The 77% Weekly
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13/40
From the desk of Rabbi Brian

 

Surrender or Let Go or Be Dragged

 

 

Today I want to return to the basics
and talk about a classic spiritual-religious topic – surrender.

 

In spiritual-religious circles, the
concept of surrender is treated differently from how it’s treated in war. The
surrender I’m talking about here is not a synonym for “losing.” Surrender means
we are willing to stop trying to control
the whole world
. Surrendering involves letting go of the misguided belief that
we’re the ones driving the ship. Moreover, it requires releasing the proverbial
steering wheel, standing up, and sitting somewhere else.

 

But how? How can we relinquish our
desire for control? After all, it seems to be a basic, biological instinct.

 

We love control. We love it. We love
it.

 

If you’re like me, you might even believe
you possess a magical super power that enables you to control almost
everything. Even though you know this
is not true, you still sometimes believe it. How do you know if you have this
somewhat delusional thinking? It’s simple: do you get upset when you discover there
are things are outside of your range of influence?

 

The great serenity prayer says, God,
grant me the serenity to accept the things I cannot change, the courage to
change the things I can, and wisdom to know the difference.

 

While not all of us seem to always have
or act on this wisdom, at least most of us have heard its voice whispering good
advice to us. The key is listening to and acting on it.

 

Case in point: my father’s health. I know I can’t do anything to save his
health. Even though we had a beautiful, heart-to-heart conversation recently,
the fact remains that I can’t get my father’s body to reverse certain
deteriorating processes, and I can’t get him to take any better care of himself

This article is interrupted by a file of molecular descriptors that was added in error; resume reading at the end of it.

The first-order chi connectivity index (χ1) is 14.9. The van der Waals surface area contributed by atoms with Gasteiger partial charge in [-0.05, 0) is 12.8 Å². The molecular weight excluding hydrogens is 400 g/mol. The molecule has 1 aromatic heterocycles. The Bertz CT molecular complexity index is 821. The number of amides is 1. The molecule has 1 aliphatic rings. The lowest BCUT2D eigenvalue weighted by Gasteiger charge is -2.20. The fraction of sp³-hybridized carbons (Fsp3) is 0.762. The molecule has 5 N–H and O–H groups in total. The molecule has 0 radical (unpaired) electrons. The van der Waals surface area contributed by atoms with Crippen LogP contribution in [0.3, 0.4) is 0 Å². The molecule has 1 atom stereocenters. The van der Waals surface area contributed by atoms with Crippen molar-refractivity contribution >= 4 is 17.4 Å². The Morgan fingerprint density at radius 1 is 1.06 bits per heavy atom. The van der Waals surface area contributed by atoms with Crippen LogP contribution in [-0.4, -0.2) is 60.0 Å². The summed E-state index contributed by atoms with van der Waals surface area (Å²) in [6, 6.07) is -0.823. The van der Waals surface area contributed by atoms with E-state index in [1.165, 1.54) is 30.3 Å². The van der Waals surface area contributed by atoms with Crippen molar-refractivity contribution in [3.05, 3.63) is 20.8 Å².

than he can. Both parts of the previous sentence are significant. I have
neither the magic ability to get his body to spontaneously heal nor the ability
to force him to do anything more that he can do.

 

We often think we can get people to do more than they can do.

 

I must surrender. If I don’t, I’ll
continue driving myself (and probably my family) nuts by trying to control that
which I can’t control.

 

I must cultivate in myself “wisdom to
know the difference” between what I can and can’t control. Intellectually, I
know which things are in my bailiwick and which aren’t. I just need to act on
this knowledge. I must release my illusion
of control, my fantasy of possessing a super power over the world.

 

Recently I heard someone say, “You
either let go or you get dragged.” What a great quote. Let go or be dragged. When we let go, we find a new sense of
freedom. We feel liberated – unlike when we’re busy clinging to something we’re
powerless to change.

 

Somebody else gave me this image:
Imagine you let go of a balloon, yet you step on the string with your foot so
the balloon doesn’t fly off. What’s the point of letting go if you’re not
really letting go?

 

Now think about your own life. Consider
the things you know you ought not to be stressing over. Maybe there’s something
or someone driving you nuts, but you keep trying to change it all. You know
what I’m talking about – that thing
in your life.

 

How can you let go of it? Picture
yourself washing your hands of it, or throwing your hands in the air, finally
being free of it.

 

I’ll make you a deal: you work on letting go of yours, and I’ll
work on letting go of mine.

 

This week’s spiritual-religious
exercise: Surrender!

 

 

With love,

Rabbi Brian

Rabbi Brian

The 77% Weekly

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